Dr. Jane Philpott has committed her career to serving the public and to supporting the health and well-being of Canadians. A lifelong advocate for Indigenous health, she believes that building a health care system that benefits underserved communities must start with medical education.
A dedicated family physician, Dr. Philpott has spent more than 30 years working in family medicine and global health. Early in her career Dr. Philpott worked in West Africa, where she provided clinical care to patients and trained community health care workers in Niger. This experience shaped her interest in global health and prompted her to launch A Coin for Every Country, an educational program that raises funds for people affected by HIV/AIDS in Africa.
Dr. Philpott returned to Canada in 1998 and spent 17 years practising family medicine in Stouffville, Ontario, before shifting to federal politics. She represented the riding of Markham–Stouffville in the House of Commons from 2015 to 2019; during this time she served as the minister of health and then president of the Treasury Board of Canada.
In 2020 Dr. Philpott returned to medicine as the Dean of Queen’s University’s Faculty of Health Sciences and Director of the School of Medicine in Kingston.
At the outset of the COVID-19 pandemic Dr. Philpott offered her expertise to the team at Participation House, a home in Markham for adults with severe mental, physical, and developmental disabilities. More than 90 per cent of the patients and staff at Participation House had tested positive for the virus, and the remaining staff were in desperate need of help. Recognizing that these homes are often underserved, Dr. Philpott felt that timely support was essential to the continued health and well-being of the residents at Participation House.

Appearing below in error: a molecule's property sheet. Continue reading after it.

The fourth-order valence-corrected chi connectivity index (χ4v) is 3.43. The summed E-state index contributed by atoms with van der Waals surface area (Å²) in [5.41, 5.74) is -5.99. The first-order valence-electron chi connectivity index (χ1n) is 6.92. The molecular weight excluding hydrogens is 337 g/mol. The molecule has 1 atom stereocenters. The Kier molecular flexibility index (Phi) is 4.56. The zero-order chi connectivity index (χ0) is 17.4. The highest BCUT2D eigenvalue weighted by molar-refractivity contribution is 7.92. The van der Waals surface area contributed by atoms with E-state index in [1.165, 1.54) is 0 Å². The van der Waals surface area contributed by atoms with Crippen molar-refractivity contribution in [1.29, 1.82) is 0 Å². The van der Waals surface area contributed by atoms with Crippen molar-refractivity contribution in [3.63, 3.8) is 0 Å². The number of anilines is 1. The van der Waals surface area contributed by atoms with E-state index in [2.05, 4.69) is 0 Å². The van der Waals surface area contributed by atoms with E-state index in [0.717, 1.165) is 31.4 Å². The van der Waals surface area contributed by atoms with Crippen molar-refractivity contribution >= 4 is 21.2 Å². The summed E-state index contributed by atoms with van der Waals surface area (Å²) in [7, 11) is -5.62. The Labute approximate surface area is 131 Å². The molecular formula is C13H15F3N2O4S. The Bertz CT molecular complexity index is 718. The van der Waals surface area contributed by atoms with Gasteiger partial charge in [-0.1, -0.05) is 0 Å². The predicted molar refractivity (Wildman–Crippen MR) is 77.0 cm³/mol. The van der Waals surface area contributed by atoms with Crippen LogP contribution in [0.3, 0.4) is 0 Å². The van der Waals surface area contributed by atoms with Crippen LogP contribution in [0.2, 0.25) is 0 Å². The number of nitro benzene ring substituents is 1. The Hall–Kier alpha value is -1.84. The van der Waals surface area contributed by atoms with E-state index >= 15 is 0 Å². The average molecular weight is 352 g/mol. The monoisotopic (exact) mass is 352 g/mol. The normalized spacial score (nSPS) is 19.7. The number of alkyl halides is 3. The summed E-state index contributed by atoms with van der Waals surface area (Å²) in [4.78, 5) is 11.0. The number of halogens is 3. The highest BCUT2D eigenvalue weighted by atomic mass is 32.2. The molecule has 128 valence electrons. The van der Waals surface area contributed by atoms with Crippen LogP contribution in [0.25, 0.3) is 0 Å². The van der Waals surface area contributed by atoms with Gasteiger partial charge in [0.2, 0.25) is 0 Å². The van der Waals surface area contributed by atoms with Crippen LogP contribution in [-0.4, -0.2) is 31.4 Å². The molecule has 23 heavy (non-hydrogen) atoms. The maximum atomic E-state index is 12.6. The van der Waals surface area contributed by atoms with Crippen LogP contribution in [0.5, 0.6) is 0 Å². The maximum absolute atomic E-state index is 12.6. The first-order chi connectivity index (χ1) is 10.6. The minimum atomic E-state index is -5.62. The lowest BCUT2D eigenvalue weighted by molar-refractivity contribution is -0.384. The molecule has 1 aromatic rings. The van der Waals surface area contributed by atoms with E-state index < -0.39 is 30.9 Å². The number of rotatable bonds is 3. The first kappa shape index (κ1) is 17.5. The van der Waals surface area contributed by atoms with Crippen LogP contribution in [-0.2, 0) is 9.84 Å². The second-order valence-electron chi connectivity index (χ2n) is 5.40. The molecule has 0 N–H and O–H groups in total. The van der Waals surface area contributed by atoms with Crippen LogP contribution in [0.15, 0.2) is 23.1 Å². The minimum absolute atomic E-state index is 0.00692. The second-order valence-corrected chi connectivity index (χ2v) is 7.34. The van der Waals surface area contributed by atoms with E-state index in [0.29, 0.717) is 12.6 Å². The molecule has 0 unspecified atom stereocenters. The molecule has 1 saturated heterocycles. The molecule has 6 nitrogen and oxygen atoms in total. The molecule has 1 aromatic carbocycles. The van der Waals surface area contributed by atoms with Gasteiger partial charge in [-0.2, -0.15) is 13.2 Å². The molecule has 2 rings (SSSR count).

Dr. Philpott received her medical degree from Western University in 1984 and completed her residency in family medicine at the University of Ottawa in 1986. Dr. Philpott later earned a master’s degree in public health from the Dalla Lana School of Public Health at the University of Toronto in 2012. In 2021 she was elected a Fellow of the Canadian Academy of Health Sciences.
W. Victor Johnston Award
This award honours the late Dr. W. Victor Johnston, the CFPC’s first Executive Director (1954–1964), and recognizes renowned Canadian or international family physicians who have made an outstanding leadership contribution to family medicine in Canada or abroad.